Additional Important Disclosures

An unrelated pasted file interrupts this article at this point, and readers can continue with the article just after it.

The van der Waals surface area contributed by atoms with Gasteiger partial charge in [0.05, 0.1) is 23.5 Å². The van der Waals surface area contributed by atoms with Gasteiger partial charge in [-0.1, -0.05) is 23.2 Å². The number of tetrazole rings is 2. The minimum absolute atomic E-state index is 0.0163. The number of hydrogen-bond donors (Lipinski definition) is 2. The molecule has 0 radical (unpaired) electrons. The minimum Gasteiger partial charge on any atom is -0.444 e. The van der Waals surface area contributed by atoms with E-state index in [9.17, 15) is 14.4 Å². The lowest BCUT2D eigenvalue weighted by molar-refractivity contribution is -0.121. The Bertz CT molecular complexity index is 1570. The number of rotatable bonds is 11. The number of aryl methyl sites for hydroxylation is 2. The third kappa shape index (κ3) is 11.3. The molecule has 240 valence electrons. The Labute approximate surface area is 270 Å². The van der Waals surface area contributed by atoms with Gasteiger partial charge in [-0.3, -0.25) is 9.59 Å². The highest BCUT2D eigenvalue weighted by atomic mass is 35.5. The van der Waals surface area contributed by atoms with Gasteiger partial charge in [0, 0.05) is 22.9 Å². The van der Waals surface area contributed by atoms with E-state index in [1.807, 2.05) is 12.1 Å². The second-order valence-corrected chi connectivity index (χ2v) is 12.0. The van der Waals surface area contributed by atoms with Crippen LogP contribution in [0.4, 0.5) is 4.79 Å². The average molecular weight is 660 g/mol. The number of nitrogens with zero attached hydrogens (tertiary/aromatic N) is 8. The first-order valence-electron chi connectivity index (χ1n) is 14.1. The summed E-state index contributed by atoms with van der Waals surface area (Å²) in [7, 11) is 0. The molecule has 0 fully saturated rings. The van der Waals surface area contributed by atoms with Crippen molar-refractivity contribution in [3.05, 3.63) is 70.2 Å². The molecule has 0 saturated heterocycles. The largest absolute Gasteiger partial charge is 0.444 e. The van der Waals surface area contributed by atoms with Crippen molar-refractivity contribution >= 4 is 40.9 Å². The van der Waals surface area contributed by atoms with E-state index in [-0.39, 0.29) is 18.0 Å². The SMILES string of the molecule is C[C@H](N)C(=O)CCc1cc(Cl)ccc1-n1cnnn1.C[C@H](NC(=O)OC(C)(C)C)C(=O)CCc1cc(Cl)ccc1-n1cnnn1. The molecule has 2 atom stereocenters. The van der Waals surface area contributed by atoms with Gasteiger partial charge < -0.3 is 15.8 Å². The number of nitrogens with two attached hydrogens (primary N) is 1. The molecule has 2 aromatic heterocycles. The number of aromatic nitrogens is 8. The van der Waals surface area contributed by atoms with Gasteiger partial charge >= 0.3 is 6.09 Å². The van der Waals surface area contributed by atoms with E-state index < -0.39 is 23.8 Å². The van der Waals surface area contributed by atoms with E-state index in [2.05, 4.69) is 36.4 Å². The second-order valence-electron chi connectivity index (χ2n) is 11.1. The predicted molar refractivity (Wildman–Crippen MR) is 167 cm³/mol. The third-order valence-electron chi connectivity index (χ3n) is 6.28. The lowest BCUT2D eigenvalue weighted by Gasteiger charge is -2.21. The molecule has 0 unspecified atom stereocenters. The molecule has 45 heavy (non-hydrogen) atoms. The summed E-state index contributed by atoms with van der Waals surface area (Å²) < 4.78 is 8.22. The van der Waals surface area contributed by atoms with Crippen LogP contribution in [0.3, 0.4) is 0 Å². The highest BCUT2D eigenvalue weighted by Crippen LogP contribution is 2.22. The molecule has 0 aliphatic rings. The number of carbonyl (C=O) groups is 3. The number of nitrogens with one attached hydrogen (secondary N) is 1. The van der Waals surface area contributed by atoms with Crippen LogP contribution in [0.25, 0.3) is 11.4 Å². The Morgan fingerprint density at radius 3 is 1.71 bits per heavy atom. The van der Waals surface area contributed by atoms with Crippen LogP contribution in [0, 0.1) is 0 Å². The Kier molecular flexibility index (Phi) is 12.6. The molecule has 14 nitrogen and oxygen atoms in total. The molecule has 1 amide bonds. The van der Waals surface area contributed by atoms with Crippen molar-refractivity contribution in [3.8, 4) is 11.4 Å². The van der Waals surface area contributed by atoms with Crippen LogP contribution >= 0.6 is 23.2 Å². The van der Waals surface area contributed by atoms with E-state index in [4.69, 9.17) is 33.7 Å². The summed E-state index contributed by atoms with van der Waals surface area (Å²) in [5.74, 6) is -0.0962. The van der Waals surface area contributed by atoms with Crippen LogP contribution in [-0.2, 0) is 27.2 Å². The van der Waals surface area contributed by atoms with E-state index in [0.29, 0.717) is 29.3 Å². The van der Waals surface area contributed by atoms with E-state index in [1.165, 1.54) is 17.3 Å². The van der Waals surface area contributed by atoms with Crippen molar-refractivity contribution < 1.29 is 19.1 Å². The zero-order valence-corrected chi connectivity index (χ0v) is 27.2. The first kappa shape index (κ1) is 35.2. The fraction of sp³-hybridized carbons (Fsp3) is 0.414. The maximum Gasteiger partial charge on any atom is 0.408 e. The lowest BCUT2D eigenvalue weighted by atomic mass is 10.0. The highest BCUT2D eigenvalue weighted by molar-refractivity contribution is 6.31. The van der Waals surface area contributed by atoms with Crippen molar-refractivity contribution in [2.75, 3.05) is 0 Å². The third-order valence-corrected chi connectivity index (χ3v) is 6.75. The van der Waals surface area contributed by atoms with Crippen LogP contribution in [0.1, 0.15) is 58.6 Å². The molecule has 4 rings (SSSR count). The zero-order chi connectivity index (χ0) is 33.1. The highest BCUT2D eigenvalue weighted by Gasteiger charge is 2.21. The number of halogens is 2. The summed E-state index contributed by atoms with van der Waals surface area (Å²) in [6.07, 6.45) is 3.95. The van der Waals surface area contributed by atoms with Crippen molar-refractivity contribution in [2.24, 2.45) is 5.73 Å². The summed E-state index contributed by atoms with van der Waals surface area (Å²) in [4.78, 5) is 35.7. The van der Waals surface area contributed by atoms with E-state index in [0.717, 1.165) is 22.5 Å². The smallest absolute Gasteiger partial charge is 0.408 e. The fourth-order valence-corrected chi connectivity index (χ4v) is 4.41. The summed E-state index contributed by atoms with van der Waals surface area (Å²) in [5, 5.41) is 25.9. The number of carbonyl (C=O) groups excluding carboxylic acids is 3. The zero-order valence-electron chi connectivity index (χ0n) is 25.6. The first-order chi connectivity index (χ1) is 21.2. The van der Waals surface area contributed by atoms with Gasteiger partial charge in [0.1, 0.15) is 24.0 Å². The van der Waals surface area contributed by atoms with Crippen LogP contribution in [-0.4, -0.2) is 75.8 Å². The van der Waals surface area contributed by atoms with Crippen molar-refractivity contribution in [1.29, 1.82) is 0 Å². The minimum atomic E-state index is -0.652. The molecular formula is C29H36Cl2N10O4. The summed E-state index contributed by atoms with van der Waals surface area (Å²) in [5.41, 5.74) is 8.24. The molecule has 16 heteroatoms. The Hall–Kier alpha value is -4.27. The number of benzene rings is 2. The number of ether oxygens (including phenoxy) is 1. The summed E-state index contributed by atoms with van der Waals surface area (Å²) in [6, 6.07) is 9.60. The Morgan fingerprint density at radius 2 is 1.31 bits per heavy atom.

The information provided here is for general informational purposes only and should not be considered an individualized recommendation or personalized investment advice. The investment strategies mentioned here may not be suitable for everyone. Each investor needs to review an investment strategy for his or her own particular situation before making any investment decision. All expressions of opinion are subject to change without notice in reaction to shifting market conditions. Data contained herein from third-party providers is obtained from what are considered reliable sources. However, its accuracy, completeness or reliability cannot be guaranteed. Supporting documentation for any claims or statistical information is available upon request. Investing involves risk, including loss of principal. Past performance is no guarantee of future results. Fixed income securities are subject to increased loss of principal during periods of rising interest rates. Fixed-income investments are subject to various other risks including changes in credit quality, market valuations, liquidity, prepayments, early redemption, corporate events, tax ramifications and other factors. Lower rated securities are subject to greater credit risk, default risk and liquidity risk. Diversification, asset allocation and rebalancing a portfolio cannot assure a profit or protect against a loss in any given market environment. Rebalancing may cause investors to incur transaction costs and, when rebalancing a non-retirement account, taxable events may be created that may affect your tax liability. Indexes are unmanaged, do not incur fees or expenses and cannot be invested in directly. The S&P 500 Index is a market-capitalization-weighted index comprising 500 widely traded stocks chosen for market size, liquidity and industry group representation. The Schwab Center for Financial Research is a division of Charles Schwab & Co., Inc.